History supplies numerous examples of instances when women's ambitions and achievements were blunted for reasons of gender. Mozart's sister, for instance, was as much a child prodigy as the maestro himself, yet she was famously forbidden to compose or play music once she reached marriageable age. And in the 19th century, acclaimed astronomer Caroline Herschel, sister of the even more famous astronomer William Herschel, bent to her beloved brother's will — until she found her own. Carrie Brown takes up the real life saga of the Herschels and breathes fresh life into it in her lyrical and riveting new novel, "The Stargazer's Sister.''
As the story opens, Caroline (called Lina in the novel) is living a miserable and lonely life in Germany amid her family of scholars and musicians and under the eyes of a mother who seemingly despises her. Sickly and stunted from birth, Lina is robust in mind and giving in nature, but her pocked skin makes her feel that no man will ever have her, plus she feels she has no skills to make her own way. "A girl was not taught anything to save herself in the larger world," she thinks. When she's 22, her adored brother, William, 12 years her senior and living in England, comes to her rescue, inviting her to live with him. He's making a name for himself as an astronomer, financing it with composing, and he could use her nimble mind, her able hands, and her moneymaking singing ability.
Though William is generous and smart, he's also self-centered, the star of his own galaxy. When she expresses an interest in science, he teaches Lina what he knows, showing her how to make her gaze steady when she looks at the stars and how to explore a drop of water in the microscope. Together, they explore the vast heavens, and she helps him design and build a 40-foot telescope. On his own, William discovers that the Pole Star is really a double star and that one particular star isn't a star at all, but a planet, Uranus.
Fired with curiosity and knowledge and excited about the future, Lina can't help but believe that by her brother's side, she'll be transported to a better place. There's a price, though, for all this education. She isn't just William's assistant but also his caretaker, housekeeper, accountant, cook, and companion, laundering his clothes and even spoon-feeding him dinner because he can't take the time off his work to pick up a utensil himself.
She's tortured because she knows that without him, she'd be living a spirit-crushing life back in Germany. But without her, William is aware that he would be lost, a fact that he feels guilty about. It's only when William takes a wife and Lina is moved out of the house that she begins to really change. Stunned, abandoned, and left to her own devices, she begins to do her own star work and discovers a comet.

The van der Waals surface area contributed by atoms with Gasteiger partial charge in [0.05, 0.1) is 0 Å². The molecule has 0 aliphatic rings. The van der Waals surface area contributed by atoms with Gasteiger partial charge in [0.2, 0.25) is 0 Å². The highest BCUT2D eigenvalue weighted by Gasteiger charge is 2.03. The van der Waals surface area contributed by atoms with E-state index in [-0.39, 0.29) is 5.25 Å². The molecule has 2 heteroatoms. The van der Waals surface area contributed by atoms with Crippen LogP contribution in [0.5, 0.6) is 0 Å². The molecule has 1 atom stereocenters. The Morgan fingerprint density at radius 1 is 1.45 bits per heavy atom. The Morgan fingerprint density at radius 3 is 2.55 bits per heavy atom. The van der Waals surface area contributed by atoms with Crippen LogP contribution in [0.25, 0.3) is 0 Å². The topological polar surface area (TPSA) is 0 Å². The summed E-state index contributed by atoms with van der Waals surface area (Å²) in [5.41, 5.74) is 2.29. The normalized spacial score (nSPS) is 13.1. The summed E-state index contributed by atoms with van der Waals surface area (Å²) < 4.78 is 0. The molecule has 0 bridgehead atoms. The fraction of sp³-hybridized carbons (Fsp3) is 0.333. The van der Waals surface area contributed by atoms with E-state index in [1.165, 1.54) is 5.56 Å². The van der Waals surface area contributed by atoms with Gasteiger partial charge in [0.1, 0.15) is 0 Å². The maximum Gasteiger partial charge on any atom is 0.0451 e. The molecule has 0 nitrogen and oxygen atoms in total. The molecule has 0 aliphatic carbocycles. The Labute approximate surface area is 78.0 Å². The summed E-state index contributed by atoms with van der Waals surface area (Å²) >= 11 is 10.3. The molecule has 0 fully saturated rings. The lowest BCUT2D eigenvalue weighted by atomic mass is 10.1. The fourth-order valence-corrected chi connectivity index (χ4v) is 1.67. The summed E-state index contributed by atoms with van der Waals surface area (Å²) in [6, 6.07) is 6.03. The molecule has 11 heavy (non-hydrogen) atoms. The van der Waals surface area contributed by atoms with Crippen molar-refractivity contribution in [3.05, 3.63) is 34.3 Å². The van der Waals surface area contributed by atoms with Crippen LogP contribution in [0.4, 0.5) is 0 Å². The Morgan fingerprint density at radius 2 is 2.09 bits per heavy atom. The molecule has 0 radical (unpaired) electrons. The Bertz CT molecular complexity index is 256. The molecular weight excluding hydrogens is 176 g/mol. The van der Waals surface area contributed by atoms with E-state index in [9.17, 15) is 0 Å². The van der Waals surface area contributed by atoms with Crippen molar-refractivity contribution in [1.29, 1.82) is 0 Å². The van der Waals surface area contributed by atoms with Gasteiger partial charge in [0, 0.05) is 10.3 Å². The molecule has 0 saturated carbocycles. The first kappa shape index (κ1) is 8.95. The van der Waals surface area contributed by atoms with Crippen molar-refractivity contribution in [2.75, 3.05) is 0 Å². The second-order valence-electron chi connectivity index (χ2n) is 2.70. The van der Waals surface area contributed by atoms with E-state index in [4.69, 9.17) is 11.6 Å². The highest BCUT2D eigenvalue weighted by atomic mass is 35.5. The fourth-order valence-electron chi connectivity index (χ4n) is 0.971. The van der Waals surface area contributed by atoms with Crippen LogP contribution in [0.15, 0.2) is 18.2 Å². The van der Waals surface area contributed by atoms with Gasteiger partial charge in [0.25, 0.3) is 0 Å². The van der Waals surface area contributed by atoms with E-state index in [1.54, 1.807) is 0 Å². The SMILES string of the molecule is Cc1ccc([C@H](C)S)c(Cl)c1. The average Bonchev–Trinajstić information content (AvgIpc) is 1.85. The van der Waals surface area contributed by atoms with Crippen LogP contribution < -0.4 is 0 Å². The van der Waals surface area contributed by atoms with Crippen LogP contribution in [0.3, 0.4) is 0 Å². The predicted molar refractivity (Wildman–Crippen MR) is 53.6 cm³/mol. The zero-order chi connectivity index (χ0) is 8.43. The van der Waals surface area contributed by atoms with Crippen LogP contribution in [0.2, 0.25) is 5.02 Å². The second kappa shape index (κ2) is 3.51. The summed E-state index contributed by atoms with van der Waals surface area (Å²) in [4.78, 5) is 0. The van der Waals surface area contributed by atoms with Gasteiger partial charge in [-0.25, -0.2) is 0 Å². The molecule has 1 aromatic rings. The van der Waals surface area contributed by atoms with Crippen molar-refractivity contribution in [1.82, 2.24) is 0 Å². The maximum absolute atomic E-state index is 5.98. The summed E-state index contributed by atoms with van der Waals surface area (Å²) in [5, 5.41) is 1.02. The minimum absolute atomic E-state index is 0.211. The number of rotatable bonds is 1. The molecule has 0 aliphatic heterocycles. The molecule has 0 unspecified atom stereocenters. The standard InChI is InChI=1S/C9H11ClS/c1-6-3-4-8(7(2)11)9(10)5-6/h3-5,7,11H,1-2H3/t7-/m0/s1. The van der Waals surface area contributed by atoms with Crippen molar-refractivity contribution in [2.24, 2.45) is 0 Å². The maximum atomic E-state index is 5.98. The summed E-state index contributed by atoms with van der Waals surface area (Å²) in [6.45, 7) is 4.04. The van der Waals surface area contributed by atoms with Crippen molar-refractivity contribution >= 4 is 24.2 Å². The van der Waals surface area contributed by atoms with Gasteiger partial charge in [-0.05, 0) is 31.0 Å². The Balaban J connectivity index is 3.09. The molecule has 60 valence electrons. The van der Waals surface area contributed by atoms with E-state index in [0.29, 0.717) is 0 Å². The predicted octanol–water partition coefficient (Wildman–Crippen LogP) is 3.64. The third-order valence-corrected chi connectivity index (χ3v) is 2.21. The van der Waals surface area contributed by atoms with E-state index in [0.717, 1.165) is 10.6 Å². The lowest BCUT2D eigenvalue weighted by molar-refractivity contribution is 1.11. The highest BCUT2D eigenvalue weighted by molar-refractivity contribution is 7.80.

Brown probes Lina's inner life with striking sensitivity, revealing her awakening consciousness. At first, when Lina begins discovering her comets, she denigrates herself, implying that her incredible discoveries are merely the result of patience, which is a womanly virtue, and therefore less than what a man might do. She also wrestles with whether she can forgive her brother, who shared his exhilaration with the heavens with her, but pushed her aside for a wife. Gradually, though, her keen sense of the skies and her own determination finally begin to empower her.
Brown's eloquent afterward catalogs the wealth of material she drew from — journals, records, letters, and more from both Herschels and other sources. She also tells us what she's added to fictionalize the story — two very different and incredibly moving romances, both so true to the sensibilities of the characters and to Brown's themes that it feels as though all the new material surely must have actually happened.
Brown's writing is as luminous as the skies her characters contemplate. Lina gazes up at the Milky Way, which seems "inflamed, as if the stars it contains multiply before them." The "whole firmament" is "a brilliant — and active — hive of light." What you come away with is a haunting sense of wonder over the planets and stars, which Lina reminds us can be seen only at night. "That is the good thing about the dark,'' she remarks. It amplifies the light, just as the stormy times between two genius siblings, still nurtured a loving bond that sustained and challenged them both.
By Carrie Brown
Pantheon, 352 pp., $25.95
Caroline Leavitt's new novel, "Cruel Beautiful World,'' will be published by Algonquin in the fall.